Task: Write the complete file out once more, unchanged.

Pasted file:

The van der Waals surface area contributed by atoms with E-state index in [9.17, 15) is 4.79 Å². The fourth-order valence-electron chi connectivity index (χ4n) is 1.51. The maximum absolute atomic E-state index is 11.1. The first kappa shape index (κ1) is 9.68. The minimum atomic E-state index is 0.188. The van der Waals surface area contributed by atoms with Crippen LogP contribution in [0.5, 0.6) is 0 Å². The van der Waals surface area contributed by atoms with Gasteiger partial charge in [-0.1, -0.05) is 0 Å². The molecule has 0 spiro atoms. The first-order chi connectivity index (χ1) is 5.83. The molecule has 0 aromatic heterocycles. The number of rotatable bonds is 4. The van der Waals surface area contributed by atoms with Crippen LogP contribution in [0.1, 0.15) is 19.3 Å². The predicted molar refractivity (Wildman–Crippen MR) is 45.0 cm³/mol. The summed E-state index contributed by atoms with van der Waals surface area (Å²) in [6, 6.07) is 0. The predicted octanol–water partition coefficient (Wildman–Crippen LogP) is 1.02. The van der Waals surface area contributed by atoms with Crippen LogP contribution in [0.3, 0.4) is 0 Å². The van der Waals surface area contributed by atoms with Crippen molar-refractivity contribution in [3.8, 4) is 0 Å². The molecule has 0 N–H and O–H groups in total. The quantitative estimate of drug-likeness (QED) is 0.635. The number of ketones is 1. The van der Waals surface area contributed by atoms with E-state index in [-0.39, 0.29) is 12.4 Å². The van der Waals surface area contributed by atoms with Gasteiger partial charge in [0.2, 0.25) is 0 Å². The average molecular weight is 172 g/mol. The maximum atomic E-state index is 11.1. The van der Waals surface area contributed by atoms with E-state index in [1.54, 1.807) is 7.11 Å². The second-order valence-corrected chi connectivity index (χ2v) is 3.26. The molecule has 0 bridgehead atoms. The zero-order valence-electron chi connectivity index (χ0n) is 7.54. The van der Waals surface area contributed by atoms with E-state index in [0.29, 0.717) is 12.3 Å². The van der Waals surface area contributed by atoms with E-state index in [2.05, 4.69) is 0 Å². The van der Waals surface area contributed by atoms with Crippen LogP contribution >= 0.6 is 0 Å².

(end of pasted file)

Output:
The van der Waals surface area contributed by atoms with E-state index in [9.17, 15) is 4.79 Å². The fourth-order valence-electron chi connectivity index (χ4n) is 1.51. The maximum absolute atomic E-state index is 11.1. The first kappa shape index (κ1) is 9.68. The minimum atomic E-state index is 0.188. The van der Waals surface area contributed by atoms with Crippen LogP contribution in [0.5, 0.6) is 0 Å². The van der Waals surface area contributed by atoms with Gasteiger partial charge in [-0.1, -0.05) is 0 Å². The molecule has 0 spiro atoms. The first-order chi connectivity index (χ1) is 5.83. The molecule has 0 aromatic heterocycles. The number of rotatable bonds is 4. The van der Waals surface area contributed by atoms with Crippen LogP contribution in [0.1, 0.15) is 19.3 Å². The predicted molar refractivity (Wildman–Crippen MR) is 45.0 cm³/mol. The summed E-state index contributed by atoms with van der Waals surface area (Å²) in [6, 6.07) is 0. The predicted octanol–water partition coefficient (Wildman–Crippen LogP) is 1.02. The van der Waals surface area contributed by atoms with Crippen LogP contribution in [0.3, 0.4) is 0 Å². The van der Waals surface area contributed by atoms with Crippen molar-refractivity contribution in [3.8, 4) is 0 Å². The molecule has 0 N–H and O–H groups in total. The quantitative estimate of drug-likeness (QED) is 0.635. The number of ketones is 1. The van der Waals surface area contributed by atoms with E-state index in [-0.39, 0.29) is 12.4 Å². The van der Waals surface area contributed by atoms with Gasteiger partial charge in [0.2, 0.25) is 0 Å². The average molecular weight is 172 g/mol. The maximum atomic E-state index is 11.1. The van der Waals surface area contributed by atoms with E-state index in [1.54, 1.807) is 7.11 Å². The second-order valence-corrected chi connectivity index (χ2v) is 3.26. The molecule has 0 bridgehead atoms. The zero-order valence-electron chi connectivity index (χ0n) is 7.54. The van der Waals surface area contributed by atoms with E-state index in [0.29, 0.717) is 12.3 Å². The van der Waals surface area contributed by atoms with E-state index in [2.05, 4.69) is 0 Å². The van der Waals surface area contributed by atoms with Crippen LogP contribution >= 0.6 is 0 Å².